The Vols have won some unimpressive contests under Butch Jones.
Jones’ first year in 2013 saw Tennessee struggle to defeat South Alabama 31-24. But that game can be written off more than the others because of the sad state of affairs the Tennessee football program was in when Jones first took over.
In 2014, the Vols looked less than stellar against Arkansas State in a 34-19 win, and they gutted out a win against SEC foe Vanderbilt 24-17 in the final game of the season to get bowl eligible. But at least the Vanderbilt game had something on the line for both teams, and it was an SEC game.
The 2015 team went sleepwalking against North Texas late in the season en route to a 24-0 victory over the Mean Green. And that game was infamous for the official North Texas Twitter handle trolling Tennessee’s field conditions. But that’s about all that was memorable in that game.
Tennessee also struggled to beat Missouri that season, 19-8. But, once again, that was an SEC game. And just like Vanderbilt in 2014, it was a road game too. Not an excuse per se, but it helps explain a little more the ugliness of those games.
Last season, the Vols looked uninspired and lethargic against Ohio, but they managed to pull out a 28-19 victory against the Bobcats.
All of those games were ugly. All of those games were unappealing. But none of those games even compare to what happened on Saturday.
Yes, the Vols won against UMass. But the feeling after the game by Tennessee fans seemed to reflect those after a loss rather than a win. And that’s because the Vols played arguable the ugliest game of the Butch Jones era on Saturday.
Tennessee struggled their way to a 17-13 win against UMass on Saturday. The 17 points were the fewest Tennessee had scored in a game since managing just 10 against Alabama last year, and it was the lowest total the Vols had put up in a non-conference game since they scored just 10 points against Oklahoma in 2014.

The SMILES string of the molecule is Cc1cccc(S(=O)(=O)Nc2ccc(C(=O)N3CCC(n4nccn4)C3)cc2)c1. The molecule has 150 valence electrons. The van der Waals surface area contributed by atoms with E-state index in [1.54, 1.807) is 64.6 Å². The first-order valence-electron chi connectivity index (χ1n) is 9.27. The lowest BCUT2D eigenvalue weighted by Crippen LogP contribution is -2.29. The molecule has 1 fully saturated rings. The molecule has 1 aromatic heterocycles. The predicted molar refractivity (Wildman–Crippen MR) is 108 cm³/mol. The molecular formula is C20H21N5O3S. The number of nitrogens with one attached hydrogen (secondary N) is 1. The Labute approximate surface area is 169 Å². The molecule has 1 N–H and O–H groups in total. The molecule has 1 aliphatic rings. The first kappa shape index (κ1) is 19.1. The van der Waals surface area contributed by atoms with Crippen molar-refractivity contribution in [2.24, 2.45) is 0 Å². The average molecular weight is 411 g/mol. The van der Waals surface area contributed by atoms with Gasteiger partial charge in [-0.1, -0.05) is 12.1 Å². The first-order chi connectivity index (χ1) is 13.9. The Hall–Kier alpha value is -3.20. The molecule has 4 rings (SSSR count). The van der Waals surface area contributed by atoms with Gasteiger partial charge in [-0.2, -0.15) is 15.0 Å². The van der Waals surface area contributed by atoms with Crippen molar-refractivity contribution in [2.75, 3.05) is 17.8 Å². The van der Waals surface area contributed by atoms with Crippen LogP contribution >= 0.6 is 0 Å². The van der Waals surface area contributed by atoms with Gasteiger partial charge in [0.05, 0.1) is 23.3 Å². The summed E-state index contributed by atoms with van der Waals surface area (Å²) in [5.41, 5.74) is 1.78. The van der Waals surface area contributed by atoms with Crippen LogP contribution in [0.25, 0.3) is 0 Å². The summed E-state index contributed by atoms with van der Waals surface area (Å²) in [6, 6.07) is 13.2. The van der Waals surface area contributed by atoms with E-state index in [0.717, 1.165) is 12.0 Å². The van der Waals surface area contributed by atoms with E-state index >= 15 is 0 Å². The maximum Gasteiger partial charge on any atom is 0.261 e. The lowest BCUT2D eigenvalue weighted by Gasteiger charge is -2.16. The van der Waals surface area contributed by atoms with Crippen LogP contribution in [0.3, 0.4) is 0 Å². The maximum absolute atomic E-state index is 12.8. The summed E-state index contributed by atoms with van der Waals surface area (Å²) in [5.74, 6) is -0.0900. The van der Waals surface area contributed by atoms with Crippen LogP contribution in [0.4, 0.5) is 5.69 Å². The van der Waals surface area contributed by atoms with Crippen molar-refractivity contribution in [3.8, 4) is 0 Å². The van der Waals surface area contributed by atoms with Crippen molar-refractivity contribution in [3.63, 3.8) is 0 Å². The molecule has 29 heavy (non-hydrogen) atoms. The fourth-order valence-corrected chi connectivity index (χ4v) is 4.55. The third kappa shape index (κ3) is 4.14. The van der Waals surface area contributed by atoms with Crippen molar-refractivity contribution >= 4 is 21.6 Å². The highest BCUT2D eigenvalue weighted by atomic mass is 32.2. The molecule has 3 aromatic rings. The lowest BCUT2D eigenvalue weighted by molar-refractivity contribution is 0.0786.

But Oklahoma is at least a Power Five school. The last time the Vols scored that little against a non-Power Five school was in 2008 when Tennessee put up just seven points in a loss to Wyoming.
The Vols lost to Wyoming with that kind of offensive output. Tennessee didn’t lose this Saturday, but you wouldn’t have known that from the atmosphere in Knoxville.
Neyland Stadium was fairly empty at the beginning of the game. By the start of the second half, the crowd had dissipated significantly. And by the fourth quarter, the stadium was sparsely populated. And fans on social media were in just as sour of a mood as those who left Neyland Stadium early.
UMass came into this game without a win in four games prior to their match-up with the Vols. Granted, the Minutemen hadn’t lost a game by more than 10 points on the season, but they were regarded as one of the worst FBS schools heading into the season and were still thought of as such heading into this game.
The Minutemen were allowing 414.3 yards a game to opponents before they took on the Vols. Tennessee managed a mere 319 yards in the game, including an abysmal 58 yards in the second half. Tennessee’s offensive line struggled to block an out-matched UMass defensive front, neither quarterback looked sharp, and even John Kelly didn’t have his usual great performance. Kelly still broke several tackles and pulled off a few bigger runs, but the blocking up front did him no favors.
Aside from a 66-yard reception from Brandon Johnson and a 27-yard run by Kelly, Tennessee’s offense struggled to rip off big plays against a UMass defense that had allowed the fourth-most plays of 20 or more yards in the entire FBS heading into this game.
UMass had given up 23 plays of 20 or more yards in their first four games. The Vols managed just two such plays in the entire game.
The Vols’ defense looked fine against UMass, but that’s what they were supposed to do against an out-matched, lower-tier FBS school. The defense did their job, racking up 12 tackles for loss and seven sacks while holding the Minutemen to just 281 yards of offense. But the offense didn’t repay them in kind.
Tennessee won on Saturday against UMass. But this win felt like a loss in many ways, and it raises many questions about the Vols moving forward.
If the Vols’ offensive line couldn’t block well against UMass, if the quarterbacks couldn’t make good decisions against UMass, and if the coaching staff couldn’t get their players in winning situations against UMass, how are the Vols supposed to succeed against the likes of Georgia, South Carolina, Alabama, and even Kentucky in their next SEC games?
The Vols need to do some soul searching this week as they prepare to take on Georgia. Because after a crushing loss to Florida and a win that felt more like a loss against UMass, many fans have lost confidence in this team and coaching staff. And this ugly win against UMass was just one more reason for them to feel that way.